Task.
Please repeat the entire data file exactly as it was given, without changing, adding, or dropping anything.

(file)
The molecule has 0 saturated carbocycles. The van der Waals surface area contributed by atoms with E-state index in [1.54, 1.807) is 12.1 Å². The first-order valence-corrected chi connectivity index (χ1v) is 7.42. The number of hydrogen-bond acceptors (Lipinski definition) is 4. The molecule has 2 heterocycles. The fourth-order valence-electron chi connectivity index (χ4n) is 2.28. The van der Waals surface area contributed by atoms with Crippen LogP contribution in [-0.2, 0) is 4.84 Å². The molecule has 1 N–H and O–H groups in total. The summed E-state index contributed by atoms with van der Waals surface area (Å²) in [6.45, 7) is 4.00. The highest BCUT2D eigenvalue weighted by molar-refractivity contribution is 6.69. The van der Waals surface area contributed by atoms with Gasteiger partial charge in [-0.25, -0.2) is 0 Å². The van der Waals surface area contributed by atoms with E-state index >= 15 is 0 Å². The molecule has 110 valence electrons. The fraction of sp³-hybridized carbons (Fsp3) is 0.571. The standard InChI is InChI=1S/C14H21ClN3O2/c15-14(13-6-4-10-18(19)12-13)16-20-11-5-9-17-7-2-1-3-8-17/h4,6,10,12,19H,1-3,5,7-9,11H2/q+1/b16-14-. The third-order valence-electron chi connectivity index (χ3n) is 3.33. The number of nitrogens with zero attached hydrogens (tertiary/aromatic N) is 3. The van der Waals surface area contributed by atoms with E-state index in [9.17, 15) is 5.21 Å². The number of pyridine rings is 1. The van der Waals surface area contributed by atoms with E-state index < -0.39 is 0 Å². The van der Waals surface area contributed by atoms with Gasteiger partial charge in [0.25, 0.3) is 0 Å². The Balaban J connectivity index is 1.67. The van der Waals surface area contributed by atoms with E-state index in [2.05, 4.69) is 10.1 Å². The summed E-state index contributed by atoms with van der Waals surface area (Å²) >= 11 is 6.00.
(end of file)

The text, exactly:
The molecule has 0 saturated carbocycles. The van der Waals surface area contributed by atoms with E-state index in [1.54, 1.807) is 12.1 Å². The first-order valence-corrected chi connectivity index (χ1v) is 7.42. The number of hydrogen-bond acceptors (Lipinski definition) is 4. The molecule has 2 heterocycles. The fourth-order valence-electron chi connectivity index (χ4n) is 2.28. The van der Waals surface area contributed by atoms with Crippen LogP contribution in [-0.2, 0) is 4.84 Å². The molecule has 1 N–H and O–H groups in total. The summed E-state index contributed by atoms with van der Waals surface area (Å²) in [6.45, 7) is 4.00. The highest BCUT2D eigenvalue weighted by molar-refractivity contribution is 6.69. The van der Waals surface area contributed by atoms with Gasteiger partial charge in [-0.25, -0.2) is 0 Å². The van der Waals surface area contributed by atoms with E-state index >= 15 is 0 Å². The molecule has 110 valence electrons. The fraction of sp³-hybridized carbons (Fsp3) is 0.571. The standard InChI is InChI=1S/C14H21ClN3O2/c15-14(13-6-4-10-18(19)12-13)16-20-11-5-9-17-7-2-1-3-8-17/h4,6,10,12,19H,1-3,5,7-9,11H2/q+1/b16-14-. The third-order valence-electron chi connectivity index (χ3n) is 3.33. The number of nitrogens with zero attached hydrogens (tertiary/aromatic N) is 3. The van der Waals surface area contributed by atoms with E-state index in [9.17, 15) is 5.21 Å². The number of pyridine rings is 1. The van der Waals surface area contributed by atoms with E-state index < -0.39 is 0 Å². The van der Waals surface area contributed by atoms with Gasteiger partial charge in [0.25, 0.3) is 0 Å². The Balaban J connectivity index is 1.67. The van der Waals surface area contributed by atoms with E-state index in [2.05, 4.69) is 10.1 Å². The summed E-state index contributed by atoms with van der Waals surface area (Å²) >= 11 is 6.00.